- Vereniging zonder winstoogmerk (Dutch, abbreviated vzw), Vereinigung ohne Gewinnerzielungsabsicht (German) or Association sans but lucratif (French, abbreviated asbl).
- Internationale vereniging zonder winstoogmerk (Dutch, often abbreviated ivzw) or Association internationale sans but lucratif (French; often abbreviated aisbl) for international nonprofit organisations.
- Stichting van openbaar nut (Dutch, abbreviated son) or Fondation d’utilités publique (French, abbreviated fup).
These three kinds of nonprofit organisations are in contrast to a fourth:
- Feitelijke vereniging (Dutch language) or Association de fait (French language) an informal organization, often started for a short-term project, or managed alongside another NPO which does not have any status in law, so cannot purchase property etc.(association sans personnalité morale).
Canada allows nonprofits to be incorporated or unincorporated. Nonprofits may incorporate either federally (under Part II of the Canada Corporations Act) or provincially, by widely varying provincial legislation. Many of the governing Acts for Canadian nonprofits date to the early 1900s, meaning that nonprofit legislation has not kept pace with that governing for-profit corporations, particularly as regards corporate governance. Federally and in some provinces (such as Ontario), incorporation is by way of Letters Patent, and any change to the Letters Patent (even a simple name change) requires formal approval by the appropriate government, as do by-law changes. Other provinces (such as Alberta) permit incorporation as of right, by the filing of Articles of Incorporation or Articles of Association.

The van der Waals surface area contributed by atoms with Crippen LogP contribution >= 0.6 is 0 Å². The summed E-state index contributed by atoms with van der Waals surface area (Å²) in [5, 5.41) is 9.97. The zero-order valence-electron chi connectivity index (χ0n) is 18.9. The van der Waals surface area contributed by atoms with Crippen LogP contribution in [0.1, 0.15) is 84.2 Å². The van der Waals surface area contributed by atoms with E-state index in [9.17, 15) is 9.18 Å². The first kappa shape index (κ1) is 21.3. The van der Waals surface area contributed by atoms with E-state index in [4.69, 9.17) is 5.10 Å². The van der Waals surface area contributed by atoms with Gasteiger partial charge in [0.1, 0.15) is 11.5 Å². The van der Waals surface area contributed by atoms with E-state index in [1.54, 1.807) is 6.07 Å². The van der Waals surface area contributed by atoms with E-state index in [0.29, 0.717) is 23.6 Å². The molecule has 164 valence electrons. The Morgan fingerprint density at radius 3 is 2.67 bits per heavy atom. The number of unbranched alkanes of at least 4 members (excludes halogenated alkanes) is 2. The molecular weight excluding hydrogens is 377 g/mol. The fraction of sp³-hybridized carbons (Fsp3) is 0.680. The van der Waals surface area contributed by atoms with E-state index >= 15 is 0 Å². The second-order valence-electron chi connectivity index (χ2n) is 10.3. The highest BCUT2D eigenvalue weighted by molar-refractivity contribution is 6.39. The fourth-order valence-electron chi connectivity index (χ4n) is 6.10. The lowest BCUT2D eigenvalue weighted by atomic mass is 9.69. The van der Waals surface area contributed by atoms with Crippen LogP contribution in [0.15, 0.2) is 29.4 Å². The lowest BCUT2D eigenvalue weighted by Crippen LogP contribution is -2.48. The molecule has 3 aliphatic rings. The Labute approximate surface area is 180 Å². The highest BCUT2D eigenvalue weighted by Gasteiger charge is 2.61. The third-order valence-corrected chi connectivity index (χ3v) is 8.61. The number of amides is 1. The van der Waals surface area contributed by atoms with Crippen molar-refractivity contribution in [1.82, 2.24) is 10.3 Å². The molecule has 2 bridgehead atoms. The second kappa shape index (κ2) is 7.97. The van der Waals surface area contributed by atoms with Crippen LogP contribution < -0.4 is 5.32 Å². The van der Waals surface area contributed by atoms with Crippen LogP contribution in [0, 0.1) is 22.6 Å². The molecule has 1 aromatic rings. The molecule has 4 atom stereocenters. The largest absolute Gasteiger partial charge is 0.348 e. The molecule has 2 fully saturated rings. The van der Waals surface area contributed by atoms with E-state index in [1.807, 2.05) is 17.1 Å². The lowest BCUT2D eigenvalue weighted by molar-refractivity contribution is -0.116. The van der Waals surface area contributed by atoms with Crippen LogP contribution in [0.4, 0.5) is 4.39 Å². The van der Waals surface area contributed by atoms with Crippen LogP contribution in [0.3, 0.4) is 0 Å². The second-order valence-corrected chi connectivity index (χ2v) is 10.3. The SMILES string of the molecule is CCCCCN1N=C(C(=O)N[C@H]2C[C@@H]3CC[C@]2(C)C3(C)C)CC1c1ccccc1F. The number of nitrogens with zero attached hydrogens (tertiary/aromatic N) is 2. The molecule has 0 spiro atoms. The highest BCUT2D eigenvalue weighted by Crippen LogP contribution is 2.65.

During 2009, the federal government enacted new legislation repealing the Canada Corporations Act, Part II - the Canada Not-for-Profit Corporations Act. This Act is expected to be proclaimed in the autumn or winter of 2011. It allows for incorporation as of right, by Articles of Incorporation; does away with the ultra vires doctrine for nonprofits; establishes them as legal persons; and substantially updates the governance provisions for nonprofits. Ontario also overhauled its legislation, adopting the Ontario Not-for-Profit Corporations Act during 2010; pending the outcome of an anticipated election during October 2011, the new Act is expected to be proclaimed early during 2012.
Canada also permits a variety of charities (including public and private foundations). Charitable status is granted by the Canada Revenue Agency (CRA) upon application by a nonprofit; charities are allowed to issue income tax receipts to donors, must spend a certain percentage of their assets (including cash, investments and fixed assets) and file annual reports in order to maintain their charitable status. In determining whether an organization can become a charity, CRA applies a common law test to its stated objects and activities. These must be:
- The relief of poverty;
- The advancement of education;
- The advancement of religion; or
- certain other purposes that benefit the community in a way the courts have said is charitable
Charities are not permitted to engage in political activity; doing so may result in the revocation of charitable status.